Brazil – A natural History


Brazil is a land of gigantic proportions. Energetic, flamboyant and fun, Brazil is also overwhelmingly beautiful. Within its mountains, seas, rainforests, deserts and millions of miles of rivers, are many of our planet’s last wild frontiers. Its diversity of life and landscape is second to none.

In each episode, the viewer will be taken on a journey across fabulous landscapes and will meet carefully selected, charismatic and little-known animal species. The series investigates their fight for survival and their amazing adaptations to local environments. It will show behaviour that will surprise even avid nature-lovers.

Brazil is a rapidly developing country. In 2014 it hosts the football World Cup and, two years later, South America’s first Olympic Games.

This landmark super blue chip series filmed in a cinematographic style using latest technology chronicles and introduces Brazil, a vast country the size of the USA or Europe respectively. Brazil is an Eldorado of wildlife, extreme habitats and stunning landscapes. The five programmes explore five very different and spectacular regions and their wildlife.


This enigmatic forest once stretched along the coast for thousands of kilometres. Now there is only 7% left. Yet it is still home for many remarkable animals. Muriqui are the largest monkeys in South America. These very rare, highly social creatures greet each other with hugs – the closer the friendship, the more intense the hugs. Great dusky swifts fly through the tumbling waters of the mighty Iguaçu Falls to build their nests on the slippery rock faces behind the curtains of water. Coatis are curious looking creatures with their long flexible noses and banded tails, making them quite comical. But appearances can be deceptive, and coatis are efficient hunters. They are also very social, living in all-female gangs that are composed of sisters, mothers and aunts. The females support one another in their day-to-day lives, keeping a watch out for predators. Blue manakins are also social, but in a completely different way. In the depths of the forest, the males of these startlingly colourful birds work as a team to court a female. Like miniature circus performers they jump and bounce on a branch, one after the other, to excite their audience. Only the lead artist gets to carry out the last act.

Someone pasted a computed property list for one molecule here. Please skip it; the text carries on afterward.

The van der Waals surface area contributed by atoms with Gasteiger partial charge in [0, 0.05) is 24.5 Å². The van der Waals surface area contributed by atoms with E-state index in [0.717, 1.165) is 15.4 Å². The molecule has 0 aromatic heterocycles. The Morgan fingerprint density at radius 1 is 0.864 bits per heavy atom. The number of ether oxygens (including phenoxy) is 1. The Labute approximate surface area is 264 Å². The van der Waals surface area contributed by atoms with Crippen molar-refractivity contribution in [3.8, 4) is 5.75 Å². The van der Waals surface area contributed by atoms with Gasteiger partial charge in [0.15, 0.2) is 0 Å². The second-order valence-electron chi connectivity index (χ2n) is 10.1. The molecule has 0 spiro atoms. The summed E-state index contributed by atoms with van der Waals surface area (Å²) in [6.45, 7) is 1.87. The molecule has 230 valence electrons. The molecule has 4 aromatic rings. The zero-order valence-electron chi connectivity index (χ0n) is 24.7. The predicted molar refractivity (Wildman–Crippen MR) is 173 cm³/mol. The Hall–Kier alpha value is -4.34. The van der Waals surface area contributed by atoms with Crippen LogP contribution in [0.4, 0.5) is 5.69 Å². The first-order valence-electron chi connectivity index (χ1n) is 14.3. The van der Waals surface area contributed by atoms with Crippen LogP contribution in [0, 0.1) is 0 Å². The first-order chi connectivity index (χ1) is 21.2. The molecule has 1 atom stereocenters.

The grassland that covers the central region of Brazil is the country’s least known habitat, depending on dramatic summer thunderstorms and fire for its character. The maned wolf is a long-legged and strange predator – it spends half the year feeding on fruit while at other times it hunts insects and rodents. The giant anteater is the most charmingly ridiculous animal on Earth – it has no teeth but feeds on termites using a hugely long tongue. Termites build dramatic mounds that dot the landscape. They are fire and rain proof with concrete hard walls, but the giant anteater has the means to open them. However, the termites’ greatest enemies are bands of aggressive ants. The burrowing owl uses the termite mounds as a look out post – to hunt crickets and grasshoppers. They nest underground in burrows made by strange armadillos. Capuchin monkeys live on the cliffs that overlook the scrub and grassland. They are remarkably smart animals, collecting palm fruits and taking them to traditional spots where they smash them open using an anvil and hammer-stone.